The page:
Save Your Town with Deb Brown and Becky McCray
On today’s show, Rebecca chats with Deb Brown and Becky McCray, co-founders of Save Your Town, a website dedicated to showing people specific ways to make their small town a better place. Deb and Becky create videos, courses and toolkits that help small town people learn, grow and take action. They believe small towns can be saved by their own people using their own resources.
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Save Your Town Episode Summary:
On the show today, Deb Brown and Becky McCray of Save Your Town, share the results of their 2019 Survey of Rural Challenges (link below) and offer a variety of ideas about how we can think differently about how to make things happen in our small towns. You’re going to want to get a pen and some paper ready, because Deb and Becky offer many ideas for small-town growth you can implement right away!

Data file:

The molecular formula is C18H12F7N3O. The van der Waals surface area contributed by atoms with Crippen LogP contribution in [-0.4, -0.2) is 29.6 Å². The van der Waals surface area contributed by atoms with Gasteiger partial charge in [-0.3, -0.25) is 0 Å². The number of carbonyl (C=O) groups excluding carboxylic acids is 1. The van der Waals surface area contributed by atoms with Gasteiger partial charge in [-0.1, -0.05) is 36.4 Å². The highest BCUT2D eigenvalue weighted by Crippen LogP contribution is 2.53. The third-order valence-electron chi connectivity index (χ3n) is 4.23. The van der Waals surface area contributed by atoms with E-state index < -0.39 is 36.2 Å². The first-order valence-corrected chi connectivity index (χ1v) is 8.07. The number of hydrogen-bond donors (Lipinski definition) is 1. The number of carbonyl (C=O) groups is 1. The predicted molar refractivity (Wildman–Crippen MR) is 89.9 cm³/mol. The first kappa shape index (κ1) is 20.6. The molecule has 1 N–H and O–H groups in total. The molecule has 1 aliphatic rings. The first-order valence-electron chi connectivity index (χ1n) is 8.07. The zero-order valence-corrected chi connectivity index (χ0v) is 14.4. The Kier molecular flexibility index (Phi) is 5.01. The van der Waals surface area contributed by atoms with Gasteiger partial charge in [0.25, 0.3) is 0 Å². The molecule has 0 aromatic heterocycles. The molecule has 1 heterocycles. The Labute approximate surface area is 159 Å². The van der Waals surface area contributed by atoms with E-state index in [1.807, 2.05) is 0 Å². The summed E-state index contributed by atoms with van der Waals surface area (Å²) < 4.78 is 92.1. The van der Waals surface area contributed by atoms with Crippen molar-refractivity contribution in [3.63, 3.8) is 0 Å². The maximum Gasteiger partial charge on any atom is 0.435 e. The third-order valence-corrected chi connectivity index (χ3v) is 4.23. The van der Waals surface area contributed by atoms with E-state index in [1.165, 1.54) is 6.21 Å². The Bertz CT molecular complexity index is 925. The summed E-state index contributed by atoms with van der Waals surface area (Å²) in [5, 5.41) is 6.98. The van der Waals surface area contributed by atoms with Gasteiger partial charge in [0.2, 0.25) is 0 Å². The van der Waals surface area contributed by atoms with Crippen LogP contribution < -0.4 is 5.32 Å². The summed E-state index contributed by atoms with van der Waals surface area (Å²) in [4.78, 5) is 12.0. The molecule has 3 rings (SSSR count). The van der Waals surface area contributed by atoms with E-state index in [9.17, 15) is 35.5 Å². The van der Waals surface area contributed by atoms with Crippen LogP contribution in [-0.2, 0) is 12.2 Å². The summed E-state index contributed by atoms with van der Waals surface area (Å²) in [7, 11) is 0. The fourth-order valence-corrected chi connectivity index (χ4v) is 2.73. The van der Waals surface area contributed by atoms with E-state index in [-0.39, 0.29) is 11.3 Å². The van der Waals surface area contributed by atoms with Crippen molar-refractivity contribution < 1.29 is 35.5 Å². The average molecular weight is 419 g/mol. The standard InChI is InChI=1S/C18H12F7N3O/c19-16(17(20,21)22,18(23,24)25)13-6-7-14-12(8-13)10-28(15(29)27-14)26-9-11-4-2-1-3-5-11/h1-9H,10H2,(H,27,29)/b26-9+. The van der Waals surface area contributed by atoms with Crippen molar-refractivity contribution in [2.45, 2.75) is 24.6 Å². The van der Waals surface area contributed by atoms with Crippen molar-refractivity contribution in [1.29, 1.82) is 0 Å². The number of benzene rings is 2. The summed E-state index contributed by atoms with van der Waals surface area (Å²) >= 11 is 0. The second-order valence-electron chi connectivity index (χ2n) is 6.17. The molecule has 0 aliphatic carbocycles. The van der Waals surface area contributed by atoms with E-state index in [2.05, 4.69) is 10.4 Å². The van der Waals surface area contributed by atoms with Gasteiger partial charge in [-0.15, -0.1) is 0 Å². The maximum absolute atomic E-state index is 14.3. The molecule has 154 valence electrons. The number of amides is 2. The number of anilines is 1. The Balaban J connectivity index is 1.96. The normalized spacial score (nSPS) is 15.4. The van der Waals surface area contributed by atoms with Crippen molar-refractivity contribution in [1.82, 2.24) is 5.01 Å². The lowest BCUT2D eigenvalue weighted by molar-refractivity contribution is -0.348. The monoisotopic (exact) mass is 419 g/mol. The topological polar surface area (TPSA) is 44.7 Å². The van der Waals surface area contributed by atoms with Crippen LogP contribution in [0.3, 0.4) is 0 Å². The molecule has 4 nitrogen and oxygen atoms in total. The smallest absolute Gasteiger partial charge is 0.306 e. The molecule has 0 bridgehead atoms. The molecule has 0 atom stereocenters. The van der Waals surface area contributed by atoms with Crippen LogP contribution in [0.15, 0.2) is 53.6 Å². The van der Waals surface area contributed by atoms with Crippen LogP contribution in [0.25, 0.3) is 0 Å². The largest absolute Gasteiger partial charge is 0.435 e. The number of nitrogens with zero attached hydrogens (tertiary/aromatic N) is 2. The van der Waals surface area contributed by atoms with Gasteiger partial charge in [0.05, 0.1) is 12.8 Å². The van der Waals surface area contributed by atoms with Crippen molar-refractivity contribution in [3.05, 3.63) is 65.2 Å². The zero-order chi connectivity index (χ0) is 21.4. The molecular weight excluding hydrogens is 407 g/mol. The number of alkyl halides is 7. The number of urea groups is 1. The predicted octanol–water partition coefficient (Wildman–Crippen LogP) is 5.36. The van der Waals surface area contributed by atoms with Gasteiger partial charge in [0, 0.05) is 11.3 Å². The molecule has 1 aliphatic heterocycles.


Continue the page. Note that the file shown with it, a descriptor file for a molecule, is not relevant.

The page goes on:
About Deb Brown and Becky McCray
About Deb Brown:
Deb grew up on a farm outside of Geneva, Iowa, population 141. Her first entrepreneurial venture was raising a hog. You’d find her either with her nose in a history book or out exploring abandoned houses and buildings. Funny, things haven’t changed much, she’s still working on filling empty buildings in small towns.
A wealth of experience includes leading a small town chamber of commerce, foreign casualty insurance underwriting, bartending, managing internet stores and luggage stores, selling knives, and working with small towns. Deb has lived in tiny towns, small towns, small cities and a major metro city. Yet, she’s come home to a small town and travels to many others to help. Deb is a relentless optimist and knows how to build possibility in your small town. Better yet, she inspires you to take small steps towards a brighter future for your community.
About Becky McCray:
Becky McCray believes small towns have a future. She watches the global trends in the economy, technology and society, then she delivers practical steps rural people can implement right now to shape the future of their town. Her advice is based on her real world experience as a lifelong entrepreneur and cattle rancher. She makes her home in Hopeton, Oklahoma, a town of 30 people. She doesn’t just talk about rural issues; she lives them.